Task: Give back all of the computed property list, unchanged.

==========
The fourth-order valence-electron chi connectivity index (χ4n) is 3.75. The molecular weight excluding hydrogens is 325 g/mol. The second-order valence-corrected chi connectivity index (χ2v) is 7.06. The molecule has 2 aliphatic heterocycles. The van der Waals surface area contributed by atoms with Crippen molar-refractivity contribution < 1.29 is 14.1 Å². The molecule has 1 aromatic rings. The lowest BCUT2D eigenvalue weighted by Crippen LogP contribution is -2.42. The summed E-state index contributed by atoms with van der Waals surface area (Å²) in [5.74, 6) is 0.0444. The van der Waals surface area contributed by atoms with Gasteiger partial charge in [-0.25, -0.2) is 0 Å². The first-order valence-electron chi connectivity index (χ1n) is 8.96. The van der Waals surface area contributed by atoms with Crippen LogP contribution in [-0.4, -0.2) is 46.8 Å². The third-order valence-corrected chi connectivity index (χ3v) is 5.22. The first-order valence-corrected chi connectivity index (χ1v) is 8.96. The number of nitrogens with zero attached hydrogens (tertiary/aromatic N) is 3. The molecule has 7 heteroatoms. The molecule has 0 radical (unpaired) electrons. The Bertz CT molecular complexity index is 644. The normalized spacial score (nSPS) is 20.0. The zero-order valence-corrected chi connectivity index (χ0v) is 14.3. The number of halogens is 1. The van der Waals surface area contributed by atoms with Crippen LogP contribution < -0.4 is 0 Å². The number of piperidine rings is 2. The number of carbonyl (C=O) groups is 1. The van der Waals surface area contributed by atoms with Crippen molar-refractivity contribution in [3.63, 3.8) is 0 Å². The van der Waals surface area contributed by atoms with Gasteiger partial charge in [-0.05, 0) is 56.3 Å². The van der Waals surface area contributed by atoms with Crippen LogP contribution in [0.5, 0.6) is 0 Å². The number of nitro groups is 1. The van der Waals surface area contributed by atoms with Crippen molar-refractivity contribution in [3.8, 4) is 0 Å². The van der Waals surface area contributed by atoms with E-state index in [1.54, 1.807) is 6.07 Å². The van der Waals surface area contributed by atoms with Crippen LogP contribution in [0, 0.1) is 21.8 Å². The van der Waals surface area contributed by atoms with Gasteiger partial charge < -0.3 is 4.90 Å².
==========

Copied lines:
The fourth-order valence-electron chi connectivity index (χ4n) is 3.75. The molecular weight excluding hydrogens is 325 g/mol. The second-order valence-corrected chi connectivity index (χ2v) is 7.06. The molecule has 2 aliphatic heterocycles. The van der Waals surface area contributed by atoms with Crippen molar-refractivity contribution < 1.29 is 14.1 Å². The molecule has 1 aromatic rings. The lowest BCUT2D eigenvalue weighted by Crippen LogP contribution is -2.42. The summed E-state index contributed by atoms with van der Waals surface area (Å²) in [5.74, 6) is 0.0444. The van der Waals surface area contributed by atoms with Gasteiger partial charge in [-0.25, -0.2) is 0 Å². The first-order valence-electron chi connectivity index (χ1n) is 8.96. The van der Waals surface area contributed by atoms with Crippen LogP contribution in [-0.4, -0.2) is 46.8 Å². The third-order valence-corrected chi connectivity index (χ3v) is 5.22. The first-order valence-corrected chi connectivity index (χ1v) is 8.96. The number of nitrogens with zero attached hydrogens (tertiary/aromatic N) is 3. The molecule has 7 heteroatoms. The molecule has 0 radical (unpaired) electrons. The Bertz CT molecular complexity index is 644. The normalized spacial score (nSPS) is 20.0. The zero-order valence-corrected chi connectivity index (χ0v) is 14.3. The number of halogens is 1. The van der Waals surface area contributed by atoms with Crippen LogP contribution < -0.4 is 0 Å². The number of piperidine rings is 2. The number of carbonyl (C=O) groups is 1. The van der Waals surface area contributed by atoms with Crippen molar-refractivity contribution in [3.63, 3.8) is 0 Å². The van der Waals surface area contributed by atoms with Gasteiger partial charge in [-0.05, 0) is 56.3 Å². The van der Waals surface area contributed by atoms with Crippen LogP contribution in [0.5, 0.6) is 0 Å². The number of nitro groups is 1. The van der Waals surface area contributed by atoms with Crippen molar-refractivity contribution in [3.8, 4) is 0 Å². The van der Waals surface area contributed by atoms with E-state index in [1.54, 1.807) is 6.07 Å². The van der Waals surface area contributed by atoms with Crippen LogP contribution in [0, 0.1) is 21.8 Å². The van der Waals surface area contributed by atoms with Gasteiger partial charge < -0.3 is 4.90 Å².